Heroes and villains. What story is complete without either one of them? Your hero needs someone to thwart, and your villain needs someone to destroy. It’s a match made in literary heaven.
There are things every writer should consider when planning a story’s hero and villain. Things that go beyond their hair and eye color. Their traits will play a big part of who they are. And how much the reader likes, or hates, them.
I am going to take a look at both of them, but for now, let’s think about the hero of your story.
What makes a great action hero? Is it the way he dresses? Or maybe the place he lives?
No, it’s the way he is!
How he talks, walks, and of course, handles those dangerous situations. That’s what makes a great hero.
There are things I look for in a hero when reading an action story.
1. A sense of humor is crucial for an action hero. I just love to hear a hero make a funny comment when things are at their most dire. Jokes break the tension a little and make the reader laugh, and love, the hero just a bit more.
2. A commitment to finish the job. A great action hero doesn’t quit, though he might have his moments of doubt at whether he can finish the job. Battered and bruised, he can’t lie down and quit. He has a job to do, and do it he must, even at great risk to himself.
3. Must be loyal to his family, his job, his beliefs, whatever is important to him. He can’t sell out to the bad guys, unless he is using that as a ploy to win. Even then, his loyalty is what will keep him on track, and get him through the tough times.
4. Ability to get the job done. He must have the skills necessary to solve the problem, save the girl and make the bad guy pay. His background needs to include his training. How did he learn to fight or operate a machine gun? Give your reader some insight into his training. Otherwise, when he does these things, you’ll leave your reader wondering how. Or why they should keep reading.
5. A rugged good looks, though not essential, does make me smile. Okay, I’ll admit it; I like to read about a good looking hero saving the day! He doesn’t have to be a drop dead, romance novel cover looker, but he should at least be handsome. And if he’s rugged looking too, that’s a plus in my book.
That’s the kind of hero I look for when I am reading a good action tale. The kind of hero I would want to rescue me, or keep me safe, from harm.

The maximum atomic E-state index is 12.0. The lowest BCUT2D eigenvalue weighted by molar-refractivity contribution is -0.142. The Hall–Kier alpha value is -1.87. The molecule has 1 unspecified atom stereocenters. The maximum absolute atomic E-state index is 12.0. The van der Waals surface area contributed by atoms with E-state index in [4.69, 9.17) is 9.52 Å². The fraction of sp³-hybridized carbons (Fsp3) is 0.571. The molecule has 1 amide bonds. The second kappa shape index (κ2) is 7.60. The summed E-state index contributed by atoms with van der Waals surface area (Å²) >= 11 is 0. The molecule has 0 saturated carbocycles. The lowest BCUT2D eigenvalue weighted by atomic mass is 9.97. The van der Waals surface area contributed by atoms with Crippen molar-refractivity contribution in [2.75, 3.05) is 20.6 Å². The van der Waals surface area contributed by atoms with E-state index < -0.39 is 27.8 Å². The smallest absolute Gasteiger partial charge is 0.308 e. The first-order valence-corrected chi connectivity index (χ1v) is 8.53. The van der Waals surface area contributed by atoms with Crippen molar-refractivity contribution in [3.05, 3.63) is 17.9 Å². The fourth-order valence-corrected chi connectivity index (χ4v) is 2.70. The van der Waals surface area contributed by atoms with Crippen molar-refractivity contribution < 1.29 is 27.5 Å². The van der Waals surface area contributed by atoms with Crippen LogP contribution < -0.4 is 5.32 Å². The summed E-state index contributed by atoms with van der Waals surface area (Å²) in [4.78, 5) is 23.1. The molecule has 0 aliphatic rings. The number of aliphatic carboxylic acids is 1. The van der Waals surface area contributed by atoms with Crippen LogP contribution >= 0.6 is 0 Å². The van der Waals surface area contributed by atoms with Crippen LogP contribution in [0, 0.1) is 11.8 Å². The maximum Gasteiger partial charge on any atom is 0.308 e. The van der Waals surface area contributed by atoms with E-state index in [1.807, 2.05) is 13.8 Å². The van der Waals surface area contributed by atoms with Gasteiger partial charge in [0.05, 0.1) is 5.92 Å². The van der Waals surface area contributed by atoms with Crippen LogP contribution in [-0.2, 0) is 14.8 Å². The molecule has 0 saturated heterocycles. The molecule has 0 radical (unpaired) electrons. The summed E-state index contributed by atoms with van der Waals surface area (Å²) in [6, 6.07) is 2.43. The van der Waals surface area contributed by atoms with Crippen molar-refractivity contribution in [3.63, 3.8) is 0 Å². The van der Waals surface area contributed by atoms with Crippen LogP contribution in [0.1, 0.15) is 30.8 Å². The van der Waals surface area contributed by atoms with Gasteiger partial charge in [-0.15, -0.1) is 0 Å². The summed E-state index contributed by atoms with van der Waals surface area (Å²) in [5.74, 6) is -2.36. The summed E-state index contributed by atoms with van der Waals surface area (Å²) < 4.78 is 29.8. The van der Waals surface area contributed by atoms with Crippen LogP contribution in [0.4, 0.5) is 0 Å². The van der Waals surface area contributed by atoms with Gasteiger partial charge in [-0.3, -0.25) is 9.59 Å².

Now, on to the villains.
Okay, I am going to make a confession. I’ve always had a thing for Darth Vader. That voice sends shivers down my spine. He’s bad for the sake of being bad. He is a great evil villain.
No action story is complete without an awesome villain for the hero or heroine to thwart. But what makes a great villain? There are things I feel are important when planning your villain, so your reader’s will want him to be stopped at all costs.
1. He’s got to be bad: He’s got to be down right awful. Make him as mean as you want. Make him the kind of person who wouldn’t think twice about wiping out an entire city over afternoon tea.
2. He’s got to have a hatred of the hero. This can be a past issue, or something more recent, but he must hate the hero with a passion. What good is a villain if he isn’t trying to do the hero in? His main goal, besides world domination, should be the offing of the hero.
3. He’s got to have a decent army of minions. He needs enough people to put his evil plans into action. Any good evil villain will tell you, without the support of your minions, you’d have to set all those explosive charges and push all those buttons.
4. He’s got to have some kind of soft side. Hatred can only sustain someone for so long. Even if it’s just having a pet, or a fondness for pretty paintings. There are two sides to every person, and there should be two sides to your villain.
5. He’s got to have a great evil plan. What good is being an evil villain, or having an army of minions, if you have a lousy plan to take over the world? Come on, you know deep down you want him to win.
6. He’s got to have a great escape route. When the chips are down, your villain should be ready to flee the scene, leaving his minions to face the wrath of the hero…and the army the hero brings with him to thwart the evil plot.
7. He’s got to have a great death scene. Unless you plan on bringing him back for the sequel, you want his death to be as spectacular as his life. Let him go out with a BANG.